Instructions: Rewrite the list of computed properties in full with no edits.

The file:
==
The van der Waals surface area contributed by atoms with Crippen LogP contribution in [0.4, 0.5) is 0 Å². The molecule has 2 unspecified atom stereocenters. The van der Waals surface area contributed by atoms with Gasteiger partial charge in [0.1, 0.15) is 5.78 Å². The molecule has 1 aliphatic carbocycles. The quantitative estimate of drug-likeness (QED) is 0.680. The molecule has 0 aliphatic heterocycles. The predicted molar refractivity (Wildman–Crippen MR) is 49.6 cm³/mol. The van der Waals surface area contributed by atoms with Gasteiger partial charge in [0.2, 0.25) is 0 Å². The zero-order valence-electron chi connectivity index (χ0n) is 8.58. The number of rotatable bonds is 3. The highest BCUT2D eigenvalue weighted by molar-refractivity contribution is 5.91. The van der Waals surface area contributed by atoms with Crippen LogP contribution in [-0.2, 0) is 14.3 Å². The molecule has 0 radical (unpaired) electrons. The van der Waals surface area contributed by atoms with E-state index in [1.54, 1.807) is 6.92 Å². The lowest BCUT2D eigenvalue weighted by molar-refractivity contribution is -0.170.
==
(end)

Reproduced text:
The van der Waals surface area contributed by atoms with Crippen LogP contribution in [0.4, 0.5) is 0 Å². The molecule has 2 unspecified atom stereocenters. The van der Waals surface area contributed by atoms with Gasteiger partial charge in [0.1, 0.15) is 5.78 Å². The molecule has 1 aliphatic carbocycles. The quantitative estimate of drug-likeness (QED) is 0.680. The molecule has 0 aliphatic heterocycles. The predicted molar refractivity (Wildman–Crippen MR) is 49.6 cm³/mol. The van der Waals surface area contributed by atoms with Gasteiger partial charge in [0.2, 0.25) is 0 Å². The zero-order valence-electron chi connectivity index (χ0n) is 8.58. The number of rotatable bonds is 3. The highest BCUT2D eigenvalue weighted by molar-refractivity contribution is 5.91. The van der Waals surface area contributed by atoms with Crippen LogP contribution in [-0.2, 0) is 14.3 Å². The molecule has 0 radical (unpaired) electrons. The van der Waals surface area contributed by atoms with E-state index in [1.54, 1.807) is 6.92 Å². The lowest BCUT2D eigenvalue weighted by molar-refractivity contribution is -0.170.